Israel’s Lebanon diplomacy for the subsequent three years before withdrawal to the narrow security zone adjoining the border was rudderless and subject to inertia. But as the IDF remained in Lebanon, for no coherent purpose once the PLO had departed and Gemayel’s death ended any real chance for diplomatic progress, a new military challenge began to emerge. This was a challenge of a type for which the IDF of 1982 was not prepared – namely, an Islamist insurgency emerging from a section of the Lebanese population that Israel had hardly considered – the Shi’ite.
Israel’s experience in dealing with insurgencies was at that time limited to actions against Fatah and other Palestinian groups in the Gaza Strip and West Bank, and earlier in resisting fedayeen raids in the 1950s. Israeli intelligence had evidently failed to pick up on the ferment among the Shi’ite population, or on the efforts by representatives of the then new Islamist regime in Iran to direct this.
Shi’ite attacks on Israeli facilities and personnel began in November 1982. The first major incident took place on November 11, 1982, when a suicide bomber struck a building used by Israel as an administrative center in the city of Tyre. Seventy-five Israelis were killed, including soldiers and security services personnel. An almost identical bombing took place a year later, on November 4, 1983, with the loss of 28 Israelis.
Lebanese Hezbollah, established by and supported by the Islamic Revolutionary Guard Corps, would go on to prove a far more formidable and sophisticated opponent than Yasser Arafat’s ragtag semi-conventional force of 1982. And there would be a period of drift and confusion before Israel began to take the measure of the new challenge and to adapt and change accordingly.
But 1982 marks the transition point between the conventional and post-conventional periods for the IDF. The summer of 1982 saw the last time (until now) that Israel engaged the conventional ground forces of an Arab state (Syria). November 1982 was the date of the first major attack by what would become Lebanese Hezbollah.
Political and societal inflection point
The First Lebanon War came at a time of considerable political turmoil in Israel. It followed rapidly on from perhaps the most contentious and fraught election campaign in Israel’s history, that of 1981.
The election was marked by harsh rhetoric, a number of incidences of violence, and by the marked presence of the divide between Ashkenazi and Mizrahi Israelis. This was exemplified in the insulting remarks at a Labor Party rally made by comedian Dudu Topaz regarding Mizrahim and the Likud, to which Prime Minister Menachem Begin memorably responded at a famous speech at Jerusalem’s Sacher Park.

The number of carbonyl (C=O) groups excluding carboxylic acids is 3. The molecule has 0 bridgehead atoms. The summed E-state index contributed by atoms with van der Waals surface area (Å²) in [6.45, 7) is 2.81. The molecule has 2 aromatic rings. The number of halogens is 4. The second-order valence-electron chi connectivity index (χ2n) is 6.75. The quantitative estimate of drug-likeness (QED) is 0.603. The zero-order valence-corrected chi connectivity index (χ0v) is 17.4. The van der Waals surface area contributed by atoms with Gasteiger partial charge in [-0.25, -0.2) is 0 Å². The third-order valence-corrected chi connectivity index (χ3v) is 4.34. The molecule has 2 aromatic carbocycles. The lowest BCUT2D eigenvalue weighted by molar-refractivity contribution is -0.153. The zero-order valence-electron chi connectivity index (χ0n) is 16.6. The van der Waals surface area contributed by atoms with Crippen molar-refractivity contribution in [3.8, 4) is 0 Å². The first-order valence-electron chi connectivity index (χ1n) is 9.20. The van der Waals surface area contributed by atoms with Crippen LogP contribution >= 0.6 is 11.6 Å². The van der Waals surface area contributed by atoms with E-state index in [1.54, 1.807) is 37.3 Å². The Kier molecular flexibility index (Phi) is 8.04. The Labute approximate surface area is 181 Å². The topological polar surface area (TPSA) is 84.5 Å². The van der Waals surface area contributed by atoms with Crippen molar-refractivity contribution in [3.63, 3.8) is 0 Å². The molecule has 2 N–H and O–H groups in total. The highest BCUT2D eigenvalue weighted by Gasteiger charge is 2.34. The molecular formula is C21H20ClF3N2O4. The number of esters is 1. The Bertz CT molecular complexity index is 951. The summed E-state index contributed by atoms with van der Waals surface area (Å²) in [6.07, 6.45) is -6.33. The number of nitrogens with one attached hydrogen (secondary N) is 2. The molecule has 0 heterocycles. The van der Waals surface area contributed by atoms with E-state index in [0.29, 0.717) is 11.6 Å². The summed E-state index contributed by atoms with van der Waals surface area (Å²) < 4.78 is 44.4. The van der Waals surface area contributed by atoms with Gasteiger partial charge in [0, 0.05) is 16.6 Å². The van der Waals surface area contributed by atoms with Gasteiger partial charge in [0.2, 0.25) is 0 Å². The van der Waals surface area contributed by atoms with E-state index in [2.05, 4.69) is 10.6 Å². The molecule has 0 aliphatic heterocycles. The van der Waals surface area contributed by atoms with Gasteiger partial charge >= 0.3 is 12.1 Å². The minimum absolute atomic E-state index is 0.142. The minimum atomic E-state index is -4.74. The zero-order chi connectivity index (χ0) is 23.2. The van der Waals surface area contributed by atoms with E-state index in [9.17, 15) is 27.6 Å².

Much was at stake. The Likud’s victory in the polls in 1981 made clear that the victory of 1977 was not a mere flash in the pan, and that a half-century of Labor domination of Israel and Zionism had been conclusively broken.
The cabinet that Begin assembled following the 1981 election was more solidly rightist than his first. Figures who had crossed over from the Labor establishment, such as Moshe Dayan (who died in 1981) and Yigael Yadin, were absent this time. It was this cabinet that went to war in 1982. In the latter part of 1982, as casualties mounted and in particular following the massacre by Israel’s Christian allies of Palestinians in the Sabra and Shatilla refugee camp, popular protests against Begin’s government mounted.
In retrospect, much of the impassioned fury of the popular demonstrations against the war (without parallel either before or since), and the extreme disaffection from Israel and pessimism regarding its future evident among the opponents of the war at that time, seem to reflect more the fury of a deposed elite than anything more substantive.
An example of this may be taken from an essay written at that time by novelist Amos Oz, who became at the time one of the most trenchant critics of Begin’s government. Oz, in 1982, wrote of the ‘‘fissure that Begin is making in the fabric of our national consensus of many decades – a consensus by which we launched a full-scale war only when our very existence was in danger.’’ This notion that Begin had introduced preemptive war as an Israeli practice was commonly expressed at the time, by opponents of the government.
‘‘[The] fissure that Begin is making in the fabric of our national consensus of many decades – a consensus by which we launched a full-scale war only when our very existence was in danger.’’Amos Oz